Aparicio Saravia

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This name uses Spanish naming customs; the first or paternal family name is Saravia and the second or maternal family name is Da Rosa.
For other uses, see Saravia (disambiguation).
Aparicio Saravia

Aparicio Saravia da Rosa (August 16, 1856 — September 10, 1904) was a Uruguayan politician and military leader. He was a member of the Uruguayan National Party and was a revolutionary leader against the Uruguayan government.

Biography[edit]

He was born in Cerro Largo, Uruguay, the fourth child[1] of Brazilians Francisco Saraiva and Pulpicia da Rosa (his surname was later Hispanicized to “Saravia”). Aparicio was raised and educated mostly in the countryside, although he also had some higher education. At his father's death the Saravia brothers inherited a vast estate, called Estancia El Cordobés, situated in the department of Cerro Largo, which is on the frontier with the Brazilian state Rio Grande Do Sul.

Given that at that time the political frontiers between Brazil and Uruguay were not clearly delineated, the Saravia brothers had very close ties to Rio Grande do Sul, as well as with the revolutionary movements in that state.

Aparicio Saravia began his military activities at a very young age. He is believed to have participated in the so-called “Revolution of the Lances” (Revolución de las Lanzas) (1870–1872) led by Timoteo Aparicio against the government of Lorenzo Batlle y Grau, the father of José Batlle y Ordóñez (a future political rival of Saravia’s).

In 1875, with two of his brothers, he participated in the Tricolor Revolution (Revolución Tricolor) under Ángel Muñiz. In 1877, he married Cándida Díaz, niece of a Colorado Party leader; Díaz had had to flee from home because her parents opposed the union.

Federalist Riograndense Revolution[edit]

Gumersindo Saraiva, Aparicio Saravia’s older brother, placed a large role in the federalist revolution in Rio Grande do Sul. The Saravia brothers led a force of 400 Uruguayan lancers who carried a banner that read Defensor da lei (Defender of the Law), which had been used by Manuel Oribe at the Battle of Carpintería, which had led to the creation of the National Party.

Gumersindo Saraiva died in 1894, and Aparicio Saravia took over the revolutionary forces with the rank of General. Though the revolution began to fail by 1895, Aparacio Saravia not only earned the rank of General but also great prestige, as the newspapers in Montevideo had been covering his exploits.

Leader of the Blanco Party[edit]

The Peace of April (La Paz de Abril) was signed on April 6, 1872, ending the Revolution of the Lances. The Peace attempted to introduce cooperate between the Blanco and Colorado Parties, but nevertheless tension remained during the presidency of Julio Herrera y Obes. The Blanco Party looked to Saravia for leadership.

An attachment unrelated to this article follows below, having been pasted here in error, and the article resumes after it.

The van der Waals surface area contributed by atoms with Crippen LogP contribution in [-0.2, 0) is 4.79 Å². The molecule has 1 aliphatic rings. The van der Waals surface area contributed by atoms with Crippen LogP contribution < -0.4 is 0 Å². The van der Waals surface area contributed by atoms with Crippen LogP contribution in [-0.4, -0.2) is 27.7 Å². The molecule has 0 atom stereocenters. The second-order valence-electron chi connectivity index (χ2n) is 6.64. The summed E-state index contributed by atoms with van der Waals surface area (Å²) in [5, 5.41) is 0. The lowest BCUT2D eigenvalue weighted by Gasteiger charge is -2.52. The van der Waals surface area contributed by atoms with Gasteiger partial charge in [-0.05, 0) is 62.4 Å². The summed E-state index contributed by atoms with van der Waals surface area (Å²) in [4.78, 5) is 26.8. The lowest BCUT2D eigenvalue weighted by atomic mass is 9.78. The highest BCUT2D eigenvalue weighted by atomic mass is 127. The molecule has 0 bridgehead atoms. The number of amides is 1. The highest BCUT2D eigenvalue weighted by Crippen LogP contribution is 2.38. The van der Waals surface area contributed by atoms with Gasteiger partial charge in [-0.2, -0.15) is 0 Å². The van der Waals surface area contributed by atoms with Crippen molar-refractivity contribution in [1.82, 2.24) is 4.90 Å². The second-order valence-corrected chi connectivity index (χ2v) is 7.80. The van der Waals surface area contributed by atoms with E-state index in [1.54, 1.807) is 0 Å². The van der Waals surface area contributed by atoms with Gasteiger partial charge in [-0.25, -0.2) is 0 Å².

Aparicio Saravia on horseback

Herrera y Obes was succeeded by Juan Idiarte Borda, which angered the Blanco Party, which felt excluded from the workings of government and believed that the Colorado Party had violated the Peace of April. In 1895, Aparicio Saravia went to Montevideo as a representative of Cerro Largo, and in November 1896, Aparicio Saravia began agitating for revolution. However, government troops moved against the revolutionaries, who dispersed as a result.

In March 1897, Aparicio Saravia led a revolutionary force against the Uruguayan government at the frontier with Brazil at Aceguá, while Diego Lamas led another force from Argentina at Colonia and José Núñez[disambiguation needed] led another at Conchillas.

Aparicio Saravia’s forces were defeated at Cuchilla del Arbolito, in Cerro Largo department. Saravia’s younger brother Antonio (called “el chiquito Saravia”) died in this battle.

Idiarte Borda was assassinated by Avelino Arredondo, and Juan Lindolfo Cuestas attempted reconciliation with the Blanco Party at the Pact of La Cruz (Pacto de La Cruz) on September 18, 1897.

Within two years Lindolfo Cuestas had ceded the Presidency to José Batlle y Ordóñez on an interim basis.

Aparicio Saravia served as an opposition leader in this time, and counted on the support of his own army. He served as a de facto, second leader of the country, with José Batlle y Ordóñez heading the government at Montevideo, and Saravia leading revolutionary forces in the countryside. Saravia agitated for revolution once again, but a civil war was avoided by a diplomatic mission, which resulted in a new pact signed at Nico Pérez on March 22, 1903. However, Saravia subsequently believed that the Pact of La Cruz had once again been violated, and war erupted in 1904 between the government forces and the saravistas or Saravians. There were battles at Mansavillagra (January 14), Illescas[disambiguation needed] (January 15), and at Tupambaé (June 24). The decisive battle, however, occurred at Masoller (September 10, 1904).

Saravia was fatally injured at this battle after charging at the head of his troops. He was shot in the abdomen with a Mauser bullet; his companions managed to take him across the frontier to Brazil, to a ranch named Carovi near Santiago, Rio Grande do Sul. He lay in agony for 10 days, suffering from peritonitis, before dying from his wounds.

With his death, the Saravian Revolution failed, and on September 24, 1904, the Peace of Aceguá was signed, which finally brought stability to Uruguay. The Saravian Revolution was the last civil war in Uruguay's history.

He was buried at the pantheon of the Brazilian family of Pereira da Souza but in 1921 his remains were moved by Luis Alberto de Herrera to the cemetery of Buceo in Montevideo. They were then moved to Santa Clara de Olimar, where he was buried next to his family.

See also[edit]

External links[edit]

Notes[edit]

  1. ^ There were a total of 13 children in the family